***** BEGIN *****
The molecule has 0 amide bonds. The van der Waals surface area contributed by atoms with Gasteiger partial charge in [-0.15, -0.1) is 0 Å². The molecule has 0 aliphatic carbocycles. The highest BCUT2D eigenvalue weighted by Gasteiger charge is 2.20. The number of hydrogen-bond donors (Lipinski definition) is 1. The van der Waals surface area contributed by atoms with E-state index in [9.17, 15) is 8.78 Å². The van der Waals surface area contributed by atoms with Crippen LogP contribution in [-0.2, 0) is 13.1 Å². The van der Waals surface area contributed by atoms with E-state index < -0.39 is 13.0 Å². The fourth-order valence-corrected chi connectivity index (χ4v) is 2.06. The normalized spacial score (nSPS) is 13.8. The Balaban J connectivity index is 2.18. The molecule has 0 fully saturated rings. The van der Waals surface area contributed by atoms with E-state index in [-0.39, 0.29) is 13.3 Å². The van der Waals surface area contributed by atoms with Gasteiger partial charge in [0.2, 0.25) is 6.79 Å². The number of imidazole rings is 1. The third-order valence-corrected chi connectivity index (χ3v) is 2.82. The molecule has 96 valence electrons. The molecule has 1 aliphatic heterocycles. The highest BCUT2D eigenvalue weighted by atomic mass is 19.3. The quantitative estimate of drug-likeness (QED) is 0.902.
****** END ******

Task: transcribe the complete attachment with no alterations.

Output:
The molecule has 0 amide bonds. The van der Waals surface area contributed by atoms with Gasteiger partial charge in [-0.15, -0.1) is 0 Å². The molecule has 0 aliphatic carbocycles. The highest BCUT2D eigenvalue weighted by Gasteiger charge is 2.20. The number of hydrogen-bond donors (Lipinski definition) is 1. The van der Waals surface area contributed by atoms with E-state index in [9.17, 15) is 8.78 Å². The van der Waals surface area contributed by atoms with Crippen LogP contribution in [-0.2, 0) is 13.1 Å². The van der Waals surface area contributed by atoms with E-state index < -0.39 is 13.0 Å². The fourth-order valence-corrected chi connectivity index (χ4v) is 2.06. The normalized spacial score (nSPS) is 13.8. The Balaban J connectivity index is 2.18. The molecule has 0 fully saturated rings. The van der Waals surface area contributed by atoms with E-state index in [-0.39, 0.29) is 13.3 Å². The van der Waals surface area contributed by atoms with Gasteiger partial charge in [0.2, 0.25) is 6.79 Å². The number of imidazole rings is 1. The third-order valence-corrected chi connectivity index (χ3v) is 2.82. The molecule has 96 valence electrons. The molecule has 1 aliphatic heterocycles. The highest BCUT2D eigenvalue weighted by atomic mass is 19.3. The quantitative estimate of drug-likeness (QED) is 0.902.